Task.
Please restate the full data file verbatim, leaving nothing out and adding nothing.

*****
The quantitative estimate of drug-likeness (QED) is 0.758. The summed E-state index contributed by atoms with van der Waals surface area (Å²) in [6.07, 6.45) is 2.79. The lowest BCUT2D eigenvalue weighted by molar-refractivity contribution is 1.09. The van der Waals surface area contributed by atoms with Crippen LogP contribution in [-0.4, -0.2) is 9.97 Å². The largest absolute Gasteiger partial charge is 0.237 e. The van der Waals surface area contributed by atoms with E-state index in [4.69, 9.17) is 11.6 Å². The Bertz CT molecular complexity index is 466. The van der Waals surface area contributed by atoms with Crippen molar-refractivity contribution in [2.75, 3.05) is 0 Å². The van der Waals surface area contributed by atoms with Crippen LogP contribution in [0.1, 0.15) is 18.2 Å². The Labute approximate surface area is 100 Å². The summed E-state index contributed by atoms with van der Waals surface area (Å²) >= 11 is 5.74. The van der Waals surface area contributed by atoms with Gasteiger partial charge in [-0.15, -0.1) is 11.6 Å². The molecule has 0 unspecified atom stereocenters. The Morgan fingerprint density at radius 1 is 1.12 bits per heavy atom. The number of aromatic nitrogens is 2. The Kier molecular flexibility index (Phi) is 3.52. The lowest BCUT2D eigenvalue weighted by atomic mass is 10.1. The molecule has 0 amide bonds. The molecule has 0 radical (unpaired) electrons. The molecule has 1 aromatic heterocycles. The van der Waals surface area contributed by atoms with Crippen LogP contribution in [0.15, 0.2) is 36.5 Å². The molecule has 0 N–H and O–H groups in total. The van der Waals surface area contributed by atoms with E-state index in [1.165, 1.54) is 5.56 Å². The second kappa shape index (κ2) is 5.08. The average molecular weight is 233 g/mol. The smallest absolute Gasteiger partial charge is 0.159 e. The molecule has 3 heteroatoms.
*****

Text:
The quantitative estimate of drug-likeness (QED) is 0.758. The summed E-state index contributed by atoms with van der Waals surface area (Å²) in [6.07, 6.45) is 2.79. The lowest BCUT2D eigenvalue weighted by molar-refractivity contribution is 1.09. The van der Waals surface area contributed by atoms with Crippen LogP contribution in [-0.4, -0.2) is 9.97 Å². The largest absolute Gasteiger partial charge is 0.237 e. The van der Waals surface area contributed by atoms with E-state index in [4.69, 9.17) is 11.6 Å². The Bertz CT molecular complexity index is 466. The van der Waals surface area contributed by atoms with Crippen molar-refractivity contribution in [2.75, 3.05) is 0 Å². The van der Waals surface area contributed by atoms with Crippen LogP contribution in [0.1, 0.15) is 18.2 Å². The Labute approximate surface area is 100 Å². The summed E-state index contributed by atoms with van der Waals surface area (Å²) >= 11 is 5.74. The van der Waals surface area contributed by atoms with Gasteiger partial charge in [-0.15, -0.1) is 11.6 Å². The molecule has 0 unspecified atom stereocenters. The Morgan fingerprint density at radius 1 is 1.12 bits per heavy atom. The number of aromatic nitrogens is 2. The Kier molecular flexibility index (Phi) is 3.52. The lowest BCUT2D eigenvalue weighted by atomic mass is 10.1. The molecule has 0 amide bonds. The molecule has 0 radical (unpaired) electrons. The molecule has 1 aromatic heterocycles. The van der Waals surface area contributed by atoms with Crippen LogP contribution in [0.15, 0.2) is 36.5 Å². The molecule has 0 N–H and O–H groups in total. The van der Waals surface area contributed by atoms with E-state index in [1.165, 1.54) is 5.56 Å². The second kappa shape index (κ2) is 5.08. The average molecular weight is 233 g/mol. The smallest absolute Gasteiger partial charge is 0.159 e. The molecule has 3 heteroatoms.